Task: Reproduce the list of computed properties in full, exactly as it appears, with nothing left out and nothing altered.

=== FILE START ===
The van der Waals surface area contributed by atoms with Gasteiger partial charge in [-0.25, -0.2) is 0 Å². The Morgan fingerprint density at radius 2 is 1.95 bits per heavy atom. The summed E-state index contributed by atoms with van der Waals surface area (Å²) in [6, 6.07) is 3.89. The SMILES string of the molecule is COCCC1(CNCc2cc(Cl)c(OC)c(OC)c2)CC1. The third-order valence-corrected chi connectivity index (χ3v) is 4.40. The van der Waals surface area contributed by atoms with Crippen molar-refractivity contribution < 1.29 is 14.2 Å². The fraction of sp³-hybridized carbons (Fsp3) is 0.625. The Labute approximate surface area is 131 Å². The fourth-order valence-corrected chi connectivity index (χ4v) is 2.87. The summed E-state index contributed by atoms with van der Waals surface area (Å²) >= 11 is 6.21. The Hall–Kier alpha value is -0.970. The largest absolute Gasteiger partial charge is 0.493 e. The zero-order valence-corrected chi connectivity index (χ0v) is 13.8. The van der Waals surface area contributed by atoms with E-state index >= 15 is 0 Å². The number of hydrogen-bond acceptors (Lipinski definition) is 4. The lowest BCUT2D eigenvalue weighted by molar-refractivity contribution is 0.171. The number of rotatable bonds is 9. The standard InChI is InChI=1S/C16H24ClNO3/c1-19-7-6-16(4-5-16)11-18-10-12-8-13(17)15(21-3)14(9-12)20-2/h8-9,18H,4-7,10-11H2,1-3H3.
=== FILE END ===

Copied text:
The van der Waals surface area contributed by atoms with Gasteiger partial charge in [-0.25, -0.2) is 0 Å². The Morgan fingerprint density at radius 2 is 1.95 bits per heavy atom. The summed E-state index contributed by atoms with van der Waals surface area (Å²) in [6, 6.07) is 3.89. The SMILES string of the molecule is COCCC1(CNCc2cc(Cl)c(OC)c(OC)c2)CC1. The third-order valence-corrected chi connectivity index (χ3v) is 4.40. The van der Waals surface area contributed by atoms with Crippen molar-refractivity contribution < 1.29 is 14.2 Å². The fraction of sp³-hybridized carbons (Fsp3) is 0.625. The Labute approximate surface area is 131 Å². The fourth-order valence-corrected chi connectivity index (χ4v) is 2.87. The summed E-state index contributed by atoms with van der Waals surface area (Å²) >= 11 is 6.21. The Hall–Kier alpha value is -0.970. The largest absolute Gasteiger partial charge is 0.493 e. The zero-order valence-corrected chi connectivity index (χ0v) is 13.8. The van der Waals surface area contributed by atoms with E-state index >= 15 is 0 Å². The number of hydrogen-bond acceptors (Lipinski definition) is 4. The lowest BCUT2D eigenvalue weighted by molar-refractivity contribution is 0.171. The number of rotatable bonds is 9. The standard InChI is InChI=1S/C16H24ClNO3/c1-19-7-6-16(4-5-16)11-18-10-12-8-13(17)15(21-3)14(9-12)20-2/h8-9,18H,4-7,10-11H2,1-3H3.